However, Rushe argued that pension funds that selected conventional mutual funds for index exposure do miss out on benefits related to ETF liquidity, even if they did not need the liquidity itself.

“One of the areas that ETFs offer a real benefit to any investor is in terms of their liquidity – but I don’t just mean the ability to trade them intraday. I am also referring to the impact that liquidity can have on the execution price and how this can deliver additional value to investors.”

The benefit, he pointed out, is in bid-offer spreads, which as well as giving price information to an investor also signal a fund’s liquidity. Tighter spreads indicate greater liquidity.

“For example, looking at data across various European exchanges, you can observe emerging market ETFs, on venues with significant liquidity, that can trade with a bid/offer spread of only 1 or 2 basis points. This is very cost-effective when compared with similar mutual funds.

“Spreads can be very low if you know where to trade, and a consolidated tape would be able to show us just how liquid ETFs really are.   It would demonstrate how ETFs can deliver value though liquidity, enabling an investor to get in or out of a fund not only quickly, but at potentially a fraction of the cost of a traditional mutual fund.”

But back to the issue that ETF promoters can face around lack of client visibility. Franklin Templeton’s Baron acknowledged this problem. Although she said the firm did have a “fairly good picture” of ETF clients, she added there were times when visibility was not clear.

On the broader point of ETF popularity among pension funds, she said “100% of clients around us” use them. Use cases range from transition management, where ETFs are favoured over “mean-hungry” derivatives; to liability-driven investment strategies, where fully funded pension schemes use ETFs and enjoy the absence of margin calls (in contrast, again, with derivatives). And to liquidity management, where ETFs are used to create a layer of liquidity around less-liquid assets.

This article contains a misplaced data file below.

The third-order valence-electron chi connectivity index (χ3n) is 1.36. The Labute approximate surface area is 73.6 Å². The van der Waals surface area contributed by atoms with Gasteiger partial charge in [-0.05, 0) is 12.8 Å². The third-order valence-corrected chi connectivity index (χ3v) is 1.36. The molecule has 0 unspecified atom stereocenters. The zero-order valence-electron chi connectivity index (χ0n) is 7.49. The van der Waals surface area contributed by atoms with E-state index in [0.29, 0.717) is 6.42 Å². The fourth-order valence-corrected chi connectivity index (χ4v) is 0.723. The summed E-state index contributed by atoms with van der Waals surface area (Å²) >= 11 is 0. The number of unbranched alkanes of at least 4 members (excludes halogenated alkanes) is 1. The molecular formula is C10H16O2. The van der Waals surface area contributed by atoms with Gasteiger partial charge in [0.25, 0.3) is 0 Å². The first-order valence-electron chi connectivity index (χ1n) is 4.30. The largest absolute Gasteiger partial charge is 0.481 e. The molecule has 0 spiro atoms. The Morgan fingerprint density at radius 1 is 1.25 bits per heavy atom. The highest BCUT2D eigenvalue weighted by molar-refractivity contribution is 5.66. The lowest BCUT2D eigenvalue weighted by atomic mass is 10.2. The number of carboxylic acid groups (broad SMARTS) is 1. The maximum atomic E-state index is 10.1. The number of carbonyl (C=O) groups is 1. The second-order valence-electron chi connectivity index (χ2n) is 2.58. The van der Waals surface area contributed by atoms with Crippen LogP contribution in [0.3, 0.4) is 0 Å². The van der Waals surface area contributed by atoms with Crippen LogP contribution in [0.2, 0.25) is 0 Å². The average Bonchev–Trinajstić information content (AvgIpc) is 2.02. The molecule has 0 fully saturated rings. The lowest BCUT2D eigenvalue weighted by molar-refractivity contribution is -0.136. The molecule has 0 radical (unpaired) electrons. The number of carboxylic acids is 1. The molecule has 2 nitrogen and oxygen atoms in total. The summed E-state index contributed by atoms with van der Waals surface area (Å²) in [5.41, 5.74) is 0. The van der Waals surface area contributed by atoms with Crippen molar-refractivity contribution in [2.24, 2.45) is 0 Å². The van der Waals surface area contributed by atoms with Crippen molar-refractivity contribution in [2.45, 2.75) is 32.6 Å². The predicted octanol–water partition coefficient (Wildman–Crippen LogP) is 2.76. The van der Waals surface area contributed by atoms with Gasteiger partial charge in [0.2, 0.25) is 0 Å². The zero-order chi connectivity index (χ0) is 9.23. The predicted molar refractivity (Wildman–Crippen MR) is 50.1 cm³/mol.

Sustainable investing

But beyond tactical use cases like these, the panel discussed whether ESG investing is forming a greater strategic portion of portfolios that focus on sustainability.

Recent Funds Europe research in partnership with Caceis found that a high proportion of the 250 asset owners and other investment professionals surveyed said ETFs can be useful tools for helping to implement their sustainability strategies.

Caceis’s Dubos said that regulation had driven the pension fund market into adopting greater levels of ESG investment and that the Task Force on Climate-related Financial Disclosures – or “TCFD” – was the latest driver. He argued that against the current regulatory backdrop, ETFs were seen as a cost-effective way for investors to achieve sustainability outcomes.

Mistry said a driver for ETF usage within sustainable investing was, again, the granularity of exposures – or thematic investing, which extends to ‘green’ themes.

“Over the past 20 years, ETFs have led the way in terms of granularity, coming in more refined flavours, such as single-country indices or sectors. Similarly, there are traditional benchmarks, and then sustainability versions of the same benchmark.”